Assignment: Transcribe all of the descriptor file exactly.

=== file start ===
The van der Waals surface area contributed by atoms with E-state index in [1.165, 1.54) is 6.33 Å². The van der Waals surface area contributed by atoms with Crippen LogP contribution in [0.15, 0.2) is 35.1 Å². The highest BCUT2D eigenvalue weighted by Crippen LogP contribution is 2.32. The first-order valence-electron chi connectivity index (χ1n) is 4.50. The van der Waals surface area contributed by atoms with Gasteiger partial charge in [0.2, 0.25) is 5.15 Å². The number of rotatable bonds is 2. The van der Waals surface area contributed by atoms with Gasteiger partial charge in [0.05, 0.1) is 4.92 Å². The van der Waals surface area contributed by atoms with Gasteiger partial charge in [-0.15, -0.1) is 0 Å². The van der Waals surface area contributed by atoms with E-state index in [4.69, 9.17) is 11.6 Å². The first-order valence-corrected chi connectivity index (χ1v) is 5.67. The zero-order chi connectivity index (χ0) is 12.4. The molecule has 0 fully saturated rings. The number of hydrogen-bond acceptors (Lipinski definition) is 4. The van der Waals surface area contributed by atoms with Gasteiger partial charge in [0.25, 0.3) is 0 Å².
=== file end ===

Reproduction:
The van der Waals surface area contributed by atoms with E-state index in [1.165, 1.54) is 6.33 Å². The van der Waals surface area contributed by atoms with Crippen LogP contribution in [0.15, 0.2) is 35.1 Å². The highest BCUT2D eigenvalue weighted by Crippen LogP contribution is 2.32. The first-order valence-electron chi connectivity index (χ1n) is 4.50. The van der Waals surface area contributed by atoms with Gasteiger partial charge in [0.2, 0.25) is 5.15 Å². The number of rotatable bonds is 2. The van der Waals surface area contributed by atoms with Gasteiger partial charge in [0.05, 0.1) is 4.92 Å². The van der Waals surface area contributed by atoms with Gasteiger partial charge in [-0.15, -0.1) is 0 Å². The van der Waals surface area contributed by atoms with E-state index in [4.69, 9.17) is 11.6 Å². The first-order valence-corrected chi connectivity index (χ1v) is 5.67. The zero-order chi connectivity index (χ0) is 12.4. The molecule has 0 fully saturated rings. The number of hydrogen-bond acceptors (Lipinski definition) is 4. The van der Waals surface area contributed by atoms with Gasteiger partial charge in [0.25, 0.3) is 0 Å².